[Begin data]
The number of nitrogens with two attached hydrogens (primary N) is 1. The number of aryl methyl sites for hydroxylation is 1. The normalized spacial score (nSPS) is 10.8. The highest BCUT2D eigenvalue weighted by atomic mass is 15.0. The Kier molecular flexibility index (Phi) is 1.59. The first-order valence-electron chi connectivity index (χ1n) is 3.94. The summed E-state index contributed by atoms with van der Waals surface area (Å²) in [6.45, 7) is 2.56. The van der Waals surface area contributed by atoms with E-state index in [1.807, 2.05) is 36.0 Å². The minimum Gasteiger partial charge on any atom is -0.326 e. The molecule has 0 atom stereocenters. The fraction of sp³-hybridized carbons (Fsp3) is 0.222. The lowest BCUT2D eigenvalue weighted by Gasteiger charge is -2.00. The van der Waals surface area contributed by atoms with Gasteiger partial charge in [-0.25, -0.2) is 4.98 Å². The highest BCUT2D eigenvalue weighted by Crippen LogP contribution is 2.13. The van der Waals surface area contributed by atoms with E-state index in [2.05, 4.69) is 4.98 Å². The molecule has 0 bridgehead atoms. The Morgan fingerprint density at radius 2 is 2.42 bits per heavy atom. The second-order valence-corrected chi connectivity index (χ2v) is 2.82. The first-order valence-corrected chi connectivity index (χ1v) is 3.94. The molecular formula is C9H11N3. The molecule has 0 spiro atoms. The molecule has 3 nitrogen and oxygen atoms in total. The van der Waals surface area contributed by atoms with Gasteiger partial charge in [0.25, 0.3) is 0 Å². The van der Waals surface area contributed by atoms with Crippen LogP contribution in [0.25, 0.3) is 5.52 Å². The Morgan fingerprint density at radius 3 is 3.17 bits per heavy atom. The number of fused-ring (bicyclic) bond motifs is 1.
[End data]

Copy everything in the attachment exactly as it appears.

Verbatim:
The number of nitrogens with two attached hydrogens (primary N) is 1. The number of aryl methyl sites for hydroxylation is 1. The normalized spacial score (nSPS) is 10.8. The highest BCUT2D eigenvalue weighted by atomic mass is 15.0. The Kier molecular flexibility index (Phi) is 1.59. The first-order valence-electron chi connectivity index (χ1n) is 3.94. The summed E-state index contributed by atoms with van der Waals surface area (Å²) in [6.45, 7) is 2.56. The van der Waals surface area contributed by atoms with E-state index in [1.807, 2.05) is 36.0 Å². The minimum Gasteiger partial charge on any atom is -0.326 e. The molecule has 0 atom stereocenters. The fraction of sp³-hybridized carbons (Fsp3) is 0.222. The lowest BCUT2D eigenvalue weighted by Gasteiger charge is -2.00. The van der Waals surface area contributed by atoms with Gasteiger partial charge in [-0.25, -0.2) is 4.98 Å². The highest BCUT2D eigenvalue weighted by Crippen LogP contribution is 2.13. The van der Waals surface area contributed by atoms with E-state index in [2.05, 4.69) is 4.98 Å². The molecule has 0 bridgehead atoms. The Morgan fingerprint density at radius 2 is 2.42 bits per heavy atom. The second-order valence-corrected chi connectivity index (χ2v) is 2.82. The first-order valence-corrected chi connectivity index (χ1v) is 3.94. The molecular formula is C9H11N3. The molecule has 0 spiro atoms. The molecule has 3 nitrogen and oxygen atoms in total. The van der Waals surface area contributed by atoms with Gasteiger partial charge in [0.25, 0.3) is 0 Å². The van der Waals surface area contributed by atoms with Crippen LogP contribution in [0.25, 0.3) is 5.52 Å². The Morgan fingerprint density at radius 3 is 3.17 bits per heavy atom. The number of fused-ring (bicyclic) bond motifs is 1.